Drummer’s Heat Exhaustion Stops 5 Seconds of Summer Concert

Vistalite Black

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Especially notable for a 27-year-old drummer to be hospitalized from the heat when there’s plenty of drummers in their 60s and 70s playing these same amphitheaters.

Hydrate Don’t Die-Drate. Think of VB when you repeat that!

From Rolling Stone:

5 Seconds of Summer’s Ashton Irwin Hospitalized With ‘Heat Exhaustion’ During Show​


5 Seconds of Summer drummer Ashton Irwin was hospitalized after the band was forced to cut its Houston concert short on Sunday, June 26.

In a note shared on Instagram Stories, 5SOS said, “Upon experiencing physical symptoms, Ashton was taken to a local hospital for tests and medical review. As a result, it was advised [that] Ashton had experienced extreme heat exhaustion. Thankfully and most importantly, he is feeling ok and recovering very well.” (A rep for 5SOS declined to comment further.)

5 Seconds of Summer were well into their concert when the band left the stage, and someone reportedly came out and told the crowd the group was taking a break. Not long after, per video, someone returned to the stage to deliver the news that the show was over, but they told fans to hold onto their tickets.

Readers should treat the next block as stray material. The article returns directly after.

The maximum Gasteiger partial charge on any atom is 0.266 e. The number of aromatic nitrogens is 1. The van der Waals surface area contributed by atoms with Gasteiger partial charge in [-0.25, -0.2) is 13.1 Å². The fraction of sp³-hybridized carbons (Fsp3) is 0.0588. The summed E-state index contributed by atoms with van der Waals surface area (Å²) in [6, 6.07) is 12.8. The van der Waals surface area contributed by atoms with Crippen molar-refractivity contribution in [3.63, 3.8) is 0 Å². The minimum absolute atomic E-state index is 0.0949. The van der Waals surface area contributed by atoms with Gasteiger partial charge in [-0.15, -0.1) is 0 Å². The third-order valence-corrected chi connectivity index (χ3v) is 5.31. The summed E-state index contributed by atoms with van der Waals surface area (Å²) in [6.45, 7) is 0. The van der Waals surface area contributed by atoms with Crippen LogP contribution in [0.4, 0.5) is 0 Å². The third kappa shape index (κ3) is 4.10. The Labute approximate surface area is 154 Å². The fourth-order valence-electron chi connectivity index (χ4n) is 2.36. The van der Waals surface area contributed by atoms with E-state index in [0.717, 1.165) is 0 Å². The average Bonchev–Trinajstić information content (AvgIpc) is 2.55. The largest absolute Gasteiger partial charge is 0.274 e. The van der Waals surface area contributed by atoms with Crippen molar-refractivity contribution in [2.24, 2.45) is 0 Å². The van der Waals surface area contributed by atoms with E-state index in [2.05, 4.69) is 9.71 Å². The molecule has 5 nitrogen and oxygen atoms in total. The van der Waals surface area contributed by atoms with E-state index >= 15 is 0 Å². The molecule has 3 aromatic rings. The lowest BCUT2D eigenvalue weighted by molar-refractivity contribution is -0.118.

In their Instagram note, 5SOS added, “We apologize to all the fans in attendance for the show being cut short. Ticketholders please check your emails, you will be updated directly as soon as we have more information.”

 

DamnSingerAlsoDrums

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Honestly, rocking out in the heat can be ABSOLUTELY GRUELING.

This weekend the area where we played in had a pretty intense heatwave (probably nothing like Houston heat, but flirting with 100 degrees with high humidity is pretty bad for us cold blooded northerners). As soon as 2 songs in the set, I had trouble keeping the tempos up on our usually high-energy cajun-country-rock tunes. I must have gulped about a gallon of water before even halfway through the set. And I did sweat so darn much that I didn't even have to "go" before long long after the concert. I'm still relatively young, I eat well, keep slim and fit, and it still took me everything I had to get through it.
To my DFO brethren who are out there touring for most of the summer, be cautious, take care of yourselves, stay hydrated...
 

Tornado

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It has been just brutally hot in Texas this season. We caught a break today in Dallas and only hit the mid 90s, so I mowed my grass for the first time in 3 weeks. Everything is just scorched 2 months early.